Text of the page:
Last Moths of the Year?

Possibly. Temperatures at night have gone below freezing four times since mid-September which has put an end to the songs of crickets and grasshoppers. Bees and butterflies are gone, either killed by the cold weather or hibernating. But in the last six days, I’ve seen a moth, Operophtera bruceata (Bruce Spanworm), flying in the woods. Operophtera bruceata is a brownish moth with faint markings and is in the Geometridae. On Thursday and Friday, I turned on my porch light and attracted about 25 moths each night. That’s the largest number of Operophtera bruceata I’ve ever seen at one time so this must be a boom year for them. Saturday and Sunday nights saw fewer moths and on Monday there were none.

Operophtera bruceata spends only a few weeks of its life as a moth. From late fall to May it is an egg hidden in cracks and crevices in tree bark waiting out the winter. In May and June, the larvae hatch and begin feeding. The larvae feed on a variety of common tree species but prefer aspen, sugar maple, beech, and willow. Pupation lasts until October.

Operophtera bruceata exhibits sexual dimorphism with winged males and wingless females. Apparently, this strategy works well as the moth is widespread in North America.

Other moths are also appearing at the lights. One is Lithophane grotei (Grote’s Pinion) which has only recently eclosed. It will not mate until next spring. Instead, Lithophane grotei will find shelter under bark or woody debris to hibernate and wait out the winter. A different life strategy from that of Operophtera bruceata. Its larvae feed on maple, birch, cherry, and apple leaves. Lithophane grotei is widespread in the northeastern US and Ontario and Quebec in Canada.

A third species at the lights was Sunira bicolorago (Bicolored Sallow). This species is common over most of the US and southern Canada east of the Mississippi River in moist forests. The larvae of Sunira bicolorago are generalist feeders of many herbaceous and woody plants and not just willows as its common name might suggest.

The fourth, and perhaps the final moth of the year, I saw was Xanthia tatago (Pink-barred Sallow). Like Sunira bicolorago, it occurs in moist forests where willows and cottonwoods grow as it is a food specialist and feeds exclusively on plants in the willow family (Salicaceae). Early larval stages feed on the catkins of willow (I can’t find any information about feeding on cottonwood catkins) and later on the leaves.

Weather forecasts over the next two weeks show decreasing day and night temperatures with highs rarely reaching the 50s and lows down in the 20s. Not unexpected weather for this time of the year. On sunny days some tiny moths or caterpillars might be out but evening mothing is probably over until March next year at the earliest. But that’s not set in stone as on December 15 last year there was this sighting of an Acleris sp. (possibly Acleris busckana). In the meantime, until temperatures are consistently at or below freezing, there will be other insects, spiders, and other small arthropods out and about waiting, I hope, to be photographed.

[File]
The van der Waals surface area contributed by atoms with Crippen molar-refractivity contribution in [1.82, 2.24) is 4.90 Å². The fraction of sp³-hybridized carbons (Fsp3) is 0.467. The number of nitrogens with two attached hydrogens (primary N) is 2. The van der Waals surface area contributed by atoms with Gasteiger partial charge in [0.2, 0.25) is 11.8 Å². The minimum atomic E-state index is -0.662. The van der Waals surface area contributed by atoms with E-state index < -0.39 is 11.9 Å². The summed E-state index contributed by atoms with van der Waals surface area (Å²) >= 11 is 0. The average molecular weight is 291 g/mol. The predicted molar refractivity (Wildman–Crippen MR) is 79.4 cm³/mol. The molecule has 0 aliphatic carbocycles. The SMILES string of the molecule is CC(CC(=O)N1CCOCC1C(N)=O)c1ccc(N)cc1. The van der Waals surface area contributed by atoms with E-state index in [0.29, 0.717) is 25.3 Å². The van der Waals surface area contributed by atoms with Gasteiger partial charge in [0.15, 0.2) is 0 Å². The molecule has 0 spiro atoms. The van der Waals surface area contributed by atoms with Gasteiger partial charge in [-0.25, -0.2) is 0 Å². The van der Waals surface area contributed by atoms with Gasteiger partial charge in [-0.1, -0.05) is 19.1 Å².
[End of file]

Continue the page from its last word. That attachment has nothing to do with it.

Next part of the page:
SOURCES CITED

Bug Guide:

Operophtera bruceata

Lithophane grotei

Sunira bicolorago

Xanthia tatago

Pacific Northwest Moths:

Sunira bicolorago

Xanthia tatago

Moth Photographers Group:

Operophtera bruceata

Lithophane grotei

Sunira bicolorago

Xanthia tatago

Autumn is coming

September 22, 2022, is officially the first day of autumn in the northern hemisphere but today it doesn’t feel like autumn is anywhere in the future. Right now the temperature is 52 degrees F and the high is predicted to be 78. Flowers are still blooming in the gardens. There hasn’t even been a frost which is very unusual for here.

When I look at the trees only a few are showing color changes. The rest are green or just looking a bit faded. But the woods has that autumn smell to it in the early evening so something is happening. And many plants in the understory are changing color. Autumn starts on the forest floor so at least that much is following schedule.

I did hear geese the other night heading south for the winter which will most certainly arrive. In the meantime, I am going to enjoy these lingering sunny days, do some cleanup around the yard, and check the snowblower to make sure it starts and runs well before the first big storm.

I’ll be away from my desk…

Metanema inatomaria a species seen last summer on warm humid nights.

 

…during much of July and so will be posting a little less frequently. But summer has arrived and brings with it a new group of moths that love the hot and humid weather. Here are five of the seventeen new moths plus one returning visitor that showed up at my porch light over the weekend. I’ll be writing about these species later in August. There are already a few in the works on the moths Habrosyne scripta (almost done!), Oreta rosea, Phlogophora iris, Campaea perlata, and Monopis spilotella seen this year and last year.

 

Mothing Update April/May

Phyllodesma americana
American Lappet Moth (Phyllodesma americana)

 

I’ve been trying to wrap up this post but keep finding more moths. At the end of last week I had 6 identified moth species and 5 unidentified species since seeing the first moth of 2018 on April 18th. Over the weekend I added five more: American Lappet Moth (Phyllodesma americana), Willow Dart Moth (Cerastis salicarum), Variable Carpet Moth (Anticlea vasiliata), Featherduster Agonopterix (Agonopterix pulvipennella), and Mottled Black-marked Moth (Semioscopis aurorella) bringing the count to 11 species. But as of Tuesday (May 15) the count now stands at 16 species when I added these five: Multiform Leafroller Moth (Acleris flavivittana), Snowy-shouldered Acleris (Acleris nivisellana), Strawberry Moth (Acleris fragariana), Bent-wing Acleris (Acleris subnivana), and The Herald Moth (Scoliopteryx libatrix). And I have added six more to the “Unknown Moths” file four of which are discussed at the end of the post. So, a lot of new moth species for the property’s species checklist and summer is still a month away.

On to the featured image and the other new moths

The American Lappet Moth shown above is much more blue than is typical for the species which is yellowish-brown or reddish to almost orange. It is in the Tent Caterpillar family (Lasiocampidea) and the larvae feed on alder (Alnus spp.) birch (Betula spp.), oak (Quercus spp.), and rose (Rosa spp.). American Lappet Moth occurs over almost all of North America north of Mexico.